Ukraine Newspaper Warns New York Times Not to 'Appease' Putin

A Ukrainian newspaper warned The New York Times not to "appease Putin" after an editorial suggested that Ukraine might have to make a "painful compromise" to end the war.

The Times, in an editorial published last Thursday titled The War in Ukraine Is Complicated, and America Isn't Ready, The Times critiqued the Biden administration for its "reluctance to put down clear goal posts" for the war, which began three months ago when Russian President Vladimir Putin's troops invaded Ukraine.

The editorial board wrote that despite Russia's struggles to make any meaningful progress in the conflict, its military "remains too strong" for a decisive victory for Ukraine to be a "realistic goal," encouraging the Biden administration to make clear the limits to how far the U.S. will go to help Ukraine.

"If the conflict does lead to real negotiations, it will be Ukrainian leaders who will have to make the painful territorial decisions that any compromise will demand," the board wrote.

Kyiv Independent slams New York Times editorial
The Kyiv Independent warned The New York Times to not “appease” Russian President Vladimir Putin following an editorial last week suggesting Ukraine might have to compromise to end the war. Above, Ukrainian soldiers with their nation's flag. Scott Peterson/Getty Images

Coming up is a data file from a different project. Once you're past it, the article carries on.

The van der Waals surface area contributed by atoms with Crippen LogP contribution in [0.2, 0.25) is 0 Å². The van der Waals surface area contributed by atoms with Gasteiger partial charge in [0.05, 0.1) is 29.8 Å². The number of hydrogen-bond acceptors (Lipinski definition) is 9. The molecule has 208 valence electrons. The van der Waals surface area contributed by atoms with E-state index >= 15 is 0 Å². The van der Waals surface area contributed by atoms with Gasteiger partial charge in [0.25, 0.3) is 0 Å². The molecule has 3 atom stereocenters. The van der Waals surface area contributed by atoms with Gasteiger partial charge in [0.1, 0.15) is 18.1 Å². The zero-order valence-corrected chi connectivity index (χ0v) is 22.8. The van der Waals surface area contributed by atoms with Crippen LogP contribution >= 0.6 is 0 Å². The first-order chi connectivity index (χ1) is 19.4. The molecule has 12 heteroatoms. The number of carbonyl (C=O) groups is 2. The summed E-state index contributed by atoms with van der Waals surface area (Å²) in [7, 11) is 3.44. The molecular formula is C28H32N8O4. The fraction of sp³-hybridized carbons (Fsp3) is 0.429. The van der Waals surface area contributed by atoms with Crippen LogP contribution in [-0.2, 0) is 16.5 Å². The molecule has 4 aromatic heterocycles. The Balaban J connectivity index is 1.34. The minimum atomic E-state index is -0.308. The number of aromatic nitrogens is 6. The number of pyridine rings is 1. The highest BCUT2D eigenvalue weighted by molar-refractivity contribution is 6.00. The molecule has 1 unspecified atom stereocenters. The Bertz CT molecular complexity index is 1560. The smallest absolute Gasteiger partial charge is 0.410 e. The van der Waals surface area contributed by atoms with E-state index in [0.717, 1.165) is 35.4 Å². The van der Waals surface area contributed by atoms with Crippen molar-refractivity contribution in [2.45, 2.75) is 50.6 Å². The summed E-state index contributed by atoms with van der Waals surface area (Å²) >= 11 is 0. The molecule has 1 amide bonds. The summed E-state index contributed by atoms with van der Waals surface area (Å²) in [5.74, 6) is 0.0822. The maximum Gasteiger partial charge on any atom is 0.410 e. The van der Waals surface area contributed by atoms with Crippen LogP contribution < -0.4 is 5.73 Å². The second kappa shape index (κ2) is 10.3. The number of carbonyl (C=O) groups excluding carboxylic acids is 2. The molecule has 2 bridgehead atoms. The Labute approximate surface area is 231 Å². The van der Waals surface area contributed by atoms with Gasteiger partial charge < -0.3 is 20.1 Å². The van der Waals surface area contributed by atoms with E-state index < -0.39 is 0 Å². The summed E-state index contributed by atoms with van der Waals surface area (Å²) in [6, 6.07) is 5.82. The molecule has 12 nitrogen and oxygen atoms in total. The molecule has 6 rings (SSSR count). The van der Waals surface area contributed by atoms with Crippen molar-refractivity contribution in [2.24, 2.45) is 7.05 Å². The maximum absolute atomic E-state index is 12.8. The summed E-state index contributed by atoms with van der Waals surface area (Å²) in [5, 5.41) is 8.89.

The Kyiv Independent, an English-language Ukrainian newspaper, hit back on Tuesday with a fiery editorial of its own. The paper's editorial board slammed the "disappointing" article that is said "attempts to pass off appeasement and betrayal of the free world's values as pragmatic reasoning."

The Independent accused the Times of calling for the West to "appease" Putin by "giving up" in the conflict, which would have wide-reaching consequences, the editorial said.

"Make no mistake: If you appease a dictator, whose troops regularly indulge in war crimes, it will lead to a catastrophic geopolitical shift," the editorial reads. "A Russian military victory would lead to land grabs and brutal conquest becoming the new norm. Allowing a power-hungry fascist dictatorship to succeed will encourage other dictatorships to try."

The Independent editorial argued that the Russian military is weak and could "very well lose" to the Ukrainian military, which is "much more motivated."

It wrote that Ukraine will "never agree to any concessions," pointing to a Kyiv International Sociology Institute poll that found 82 percent of Ukrainians oppose giving up any territory for peace.

Ukraine has set conditions for peace talks, ruling out concessions. But some foreign policy experts in recent weeks raised concerns that the lack of a clear end goal could hinder a peace deal.

On Monday, Defense Secretary Lloyd Austin said only Ukraine has the authority to determine the "end state" of the conflict and reiterated U.S. support.

When reached by Newsweek on Tuesday afternoon, a Times spokesperson referred to the editorial.